Campground open all year. Day use areas open sunrise to sunset.
Standish-Hickey State Recreation Area
Standish-Hickey State Recreation Area is the southern gateway to the world-famous redwood belt along California’s North Coast. About 10 miles of trails weave through its steep canyon bluffs, second-growth forests, and clusters of old-growth redwoods. The tallest redwood, the 225-foot Captain Miles Standish Tree, is more than 1,200 years old. A two-mile stretch of the South Fork of the Eel River—with riffles, deep holes, and calm shallow areas—is popular with swimmers, kayakers, and anglers.
The park began as a 40-acre campground donated in 1922. Its name honors a lumberman’s son, Edward Ritter Hickey, who died while caring for victims of the 1918 flu epidemic. In the late 1950s, descendants of Captain Miles Standish, a pilgrim who landed on Plymouth Rock in 1620, added 500 acres. Subsequent donations from Save the Redwoods League have expanded the park to more than 1,000 acres.
A 180-mile drive from San Francisco, Standish-Hickey lies along Highway 101, 1½ miles north of the town of Leggett. The park entrance road is easy to find and paved to accommodate any street-legal vehicle. High water (and removal of seasonal bridges) makes much of the park inaccessible in winter, but at least one campground is always open.
This inland river canyon has summer temperatures averaging 70 - 100°F. Winter temperatures vary from 30 - 55°F. Rainfall averages 70 inches each year.
Rules & Advisories
- No diving or jumping into the river. Stay away from steep and dangerous bluffs.
- No lifeguards are on duty; children should be supervised at all times.
- Contact with poison oak (even when dormant) can cause a severe rash.
- Bicycles and motorbikes are allowed on paved roads, but not park trails.
- Hunting and loaded firearms are prohibited.
- Eight people are the maximum allowed at any one (non-group) campsite.
- All fires must be in fire rings. No collection of firewood is allowed.
- Quiet hours are from 10 p.m. to 6 a.m.
- Dogs must be on a leash no more than six feet long and must be confined to a tent or vehicle at night. Except for service animals, pets are not allowed on trails. Dog owners may not want to let their dogs drink from the river, as a precaution against blue-green algae toxins.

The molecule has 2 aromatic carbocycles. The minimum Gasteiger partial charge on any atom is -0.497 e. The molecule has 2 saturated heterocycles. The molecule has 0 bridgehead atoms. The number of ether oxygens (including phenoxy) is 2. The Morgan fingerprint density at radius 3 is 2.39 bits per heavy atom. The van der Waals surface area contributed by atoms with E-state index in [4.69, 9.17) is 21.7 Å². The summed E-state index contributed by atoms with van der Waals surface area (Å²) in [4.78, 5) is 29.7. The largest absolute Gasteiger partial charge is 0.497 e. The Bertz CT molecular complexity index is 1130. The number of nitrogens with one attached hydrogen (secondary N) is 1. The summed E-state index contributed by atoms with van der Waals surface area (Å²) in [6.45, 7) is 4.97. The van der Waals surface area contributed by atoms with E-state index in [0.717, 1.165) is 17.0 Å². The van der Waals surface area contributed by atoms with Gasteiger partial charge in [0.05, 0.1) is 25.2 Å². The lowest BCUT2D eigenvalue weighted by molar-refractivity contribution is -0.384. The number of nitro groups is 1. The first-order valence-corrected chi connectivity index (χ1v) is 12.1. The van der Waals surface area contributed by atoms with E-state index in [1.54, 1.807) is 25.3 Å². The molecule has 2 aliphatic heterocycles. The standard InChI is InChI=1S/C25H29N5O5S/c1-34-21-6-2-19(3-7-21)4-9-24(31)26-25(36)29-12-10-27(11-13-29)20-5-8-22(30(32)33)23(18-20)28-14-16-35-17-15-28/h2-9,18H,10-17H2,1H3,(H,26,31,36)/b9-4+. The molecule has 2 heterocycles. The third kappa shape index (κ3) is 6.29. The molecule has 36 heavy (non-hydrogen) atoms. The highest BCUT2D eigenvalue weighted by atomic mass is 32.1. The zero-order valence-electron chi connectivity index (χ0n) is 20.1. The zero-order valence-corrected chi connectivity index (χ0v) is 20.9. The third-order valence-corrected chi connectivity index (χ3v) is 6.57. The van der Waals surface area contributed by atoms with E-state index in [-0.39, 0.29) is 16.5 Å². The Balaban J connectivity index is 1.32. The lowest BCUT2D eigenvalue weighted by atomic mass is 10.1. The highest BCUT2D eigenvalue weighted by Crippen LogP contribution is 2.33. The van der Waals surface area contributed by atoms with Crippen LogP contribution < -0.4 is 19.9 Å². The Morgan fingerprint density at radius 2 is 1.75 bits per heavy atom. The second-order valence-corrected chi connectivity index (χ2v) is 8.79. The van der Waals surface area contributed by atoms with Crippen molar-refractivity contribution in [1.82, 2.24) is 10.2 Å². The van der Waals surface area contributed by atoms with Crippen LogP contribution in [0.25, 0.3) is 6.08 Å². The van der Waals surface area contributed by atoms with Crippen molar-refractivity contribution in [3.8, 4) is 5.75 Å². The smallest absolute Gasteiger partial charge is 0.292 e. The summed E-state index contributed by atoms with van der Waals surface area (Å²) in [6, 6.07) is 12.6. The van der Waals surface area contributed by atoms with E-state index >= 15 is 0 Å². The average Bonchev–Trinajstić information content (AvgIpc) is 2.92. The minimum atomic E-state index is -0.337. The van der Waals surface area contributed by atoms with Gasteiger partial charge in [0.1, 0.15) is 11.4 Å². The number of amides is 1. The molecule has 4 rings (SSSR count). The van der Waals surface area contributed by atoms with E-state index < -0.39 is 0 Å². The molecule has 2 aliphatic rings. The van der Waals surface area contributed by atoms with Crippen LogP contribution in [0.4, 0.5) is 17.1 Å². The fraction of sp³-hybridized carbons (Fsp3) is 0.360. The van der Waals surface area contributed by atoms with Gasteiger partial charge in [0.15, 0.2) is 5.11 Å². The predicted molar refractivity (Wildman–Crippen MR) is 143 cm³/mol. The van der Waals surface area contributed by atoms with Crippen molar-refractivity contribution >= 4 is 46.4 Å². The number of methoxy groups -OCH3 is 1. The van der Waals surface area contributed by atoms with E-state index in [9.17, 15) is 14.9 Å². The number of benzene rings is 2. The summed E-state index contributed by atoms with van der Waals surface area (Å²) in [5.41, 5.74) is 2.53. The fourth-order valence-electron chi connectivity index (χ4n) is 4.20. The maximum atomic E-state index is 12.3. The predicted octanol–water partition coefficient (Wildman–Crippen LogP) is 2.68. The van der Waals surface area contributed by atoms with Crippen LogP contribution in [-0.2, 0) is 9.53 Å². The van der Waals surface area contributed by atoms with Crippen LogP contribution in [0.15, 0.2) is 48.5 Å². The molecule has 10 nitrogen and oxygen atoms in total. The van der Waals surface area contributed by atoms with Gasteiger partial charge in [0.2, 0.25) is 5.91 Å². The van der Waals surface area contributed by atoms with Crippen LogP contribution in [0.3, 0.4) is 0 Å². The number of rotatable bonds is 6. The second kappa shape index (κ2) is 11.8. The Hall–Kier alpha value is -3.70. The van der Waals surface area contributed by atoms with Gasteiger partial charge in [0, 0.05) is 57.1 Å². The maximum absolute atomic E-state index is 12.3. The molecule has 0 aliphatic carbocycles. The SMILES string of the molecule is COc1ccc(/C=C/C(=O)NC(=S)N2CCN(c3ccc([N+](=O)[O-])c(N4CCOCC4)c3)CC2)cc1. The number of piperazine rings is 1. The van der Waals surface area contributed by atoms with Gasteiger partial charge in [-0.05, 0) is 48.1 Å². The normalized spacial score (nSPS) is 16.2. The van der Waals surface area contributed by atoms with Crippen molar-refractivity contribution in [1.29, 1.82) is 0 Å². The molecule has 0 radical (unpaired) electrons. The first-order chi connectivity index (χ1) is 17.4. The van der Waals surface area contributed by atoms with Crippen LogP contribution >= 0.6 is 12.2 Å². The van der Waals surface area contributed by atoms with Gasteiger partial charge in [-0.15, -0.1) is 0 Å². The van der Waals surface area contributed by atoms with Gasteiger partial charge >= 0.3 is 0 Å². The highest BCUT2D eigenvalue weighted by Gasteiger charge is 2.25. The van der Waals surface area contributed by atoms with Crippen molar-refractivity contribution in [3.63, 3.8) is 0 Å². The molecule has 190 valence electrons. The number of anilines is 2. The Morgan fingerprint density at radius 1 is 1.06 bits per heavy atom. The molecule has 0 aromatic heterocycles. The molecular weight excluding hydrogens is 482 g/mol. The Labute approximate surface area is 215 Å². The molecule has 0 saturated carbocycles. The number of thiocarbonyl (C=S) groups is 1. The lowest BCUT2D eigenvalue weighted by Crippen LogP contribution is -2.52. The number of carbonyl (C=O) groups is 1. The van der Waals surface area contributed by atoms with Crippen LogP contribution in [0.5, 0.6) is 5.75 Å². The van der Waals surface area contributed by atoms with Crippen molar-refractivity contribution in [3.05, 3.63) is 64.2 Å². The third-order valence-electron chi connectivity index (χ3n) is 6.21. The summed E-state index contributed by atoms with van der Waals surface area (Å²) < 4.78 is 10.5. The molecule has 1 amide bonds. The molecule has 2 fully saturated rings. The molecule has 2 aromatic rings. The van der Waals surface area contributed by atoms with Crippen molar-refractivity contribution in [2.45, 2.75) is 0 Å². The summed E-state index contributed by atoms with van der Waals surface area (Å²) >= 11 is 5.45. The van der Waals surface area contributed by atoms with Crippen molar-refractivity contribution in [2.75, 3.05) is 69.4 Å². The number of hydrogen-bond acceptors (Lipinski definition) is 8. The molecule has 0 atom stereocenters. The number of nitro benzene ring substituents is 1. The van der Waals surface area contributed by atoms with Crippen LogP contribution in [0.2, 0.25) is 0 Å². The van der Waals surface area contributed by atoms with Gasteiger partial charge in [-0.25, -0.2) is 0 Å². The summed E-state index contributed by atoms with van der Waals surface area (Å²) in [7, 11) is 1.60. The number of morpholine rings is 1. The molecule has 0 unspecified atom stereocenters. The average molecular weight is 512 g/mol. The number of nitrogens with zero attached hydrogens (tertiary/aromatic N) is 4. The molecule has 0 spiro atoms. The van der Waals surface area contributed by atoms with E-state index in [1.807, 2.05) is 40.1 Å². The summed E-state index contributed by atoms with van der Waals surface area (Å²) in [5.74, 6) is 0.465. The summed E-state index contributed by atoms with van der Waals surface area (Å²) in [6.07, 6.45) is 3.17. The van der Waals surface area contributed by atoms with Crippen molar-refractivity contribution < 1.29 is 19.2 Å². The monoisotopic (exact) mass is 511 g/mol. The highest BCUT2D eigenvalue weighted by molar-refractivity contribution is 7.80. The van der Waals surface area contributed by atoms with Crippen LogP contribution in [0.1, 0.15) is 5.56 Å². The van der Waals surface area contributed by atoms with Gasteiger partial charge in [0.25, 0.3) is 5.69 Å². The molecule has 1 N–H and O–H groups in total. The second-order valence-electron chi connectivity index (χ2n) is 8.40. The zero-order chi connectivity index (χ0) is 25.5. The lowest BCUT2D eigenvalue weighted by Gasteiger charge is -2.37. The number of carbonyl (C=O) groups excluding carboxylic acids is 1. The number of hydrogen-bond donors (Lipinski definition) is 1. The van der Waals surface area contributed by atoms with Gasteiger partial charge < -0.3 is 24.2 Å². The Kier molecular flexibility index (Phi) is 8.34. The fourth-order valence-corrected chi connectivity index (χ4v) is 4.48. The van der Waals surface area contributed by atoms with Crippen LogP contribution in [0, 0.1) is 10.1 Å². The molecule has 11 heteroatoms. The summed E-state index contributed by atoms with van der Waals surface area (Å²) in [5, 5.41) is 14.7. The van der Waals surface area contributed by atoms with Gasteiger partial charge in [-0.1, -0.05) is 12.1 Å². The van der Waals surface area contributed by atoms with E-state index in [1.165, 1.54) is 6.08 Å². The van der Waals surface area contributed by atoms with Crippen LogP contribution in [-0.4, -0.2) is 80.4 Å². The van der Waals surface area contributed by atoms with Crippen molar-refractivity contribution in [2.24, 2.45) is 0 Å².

- All the normal rules of the road apply in the park, including speed limits (15 mph in the park), prohibitions on driving while intoxicated, and requirements for seatbelts, helmets, and driver’s licenses.
- All park features are protected by law and must not be disturbed or removed.
At the "gateway to the tall trees country," the area offers camping, picnicking, hiking, fishing, and swimming on the South Fork of the Eel River, which winds through the park for almost two miles. One of the few virgin redwood stands remaining in this area can be seen on the Grove Trail.
Standish-Hickey began as a campground acquired by the Save-the-Redwoods League in 1922. In the late 1950s, the Standish family donated over five hundred acres, and additional acquisitions through the years have increased the park’s total acreage. The park was named to honor Edward Ritter Hickey, son of a local lumberman, who died of influenza while caring for the victims of the epidemic of 1918.
Mendocino Area Park Assoc. (M.A.P.A.) (Park Operation and Fee Collections)
1.5 miles north of Leggett, CA on Highway 101.
Inland river canyon.
Summer 70-100 degrees F.
Winter 30-55 degrees F.
Dress for rain in layers.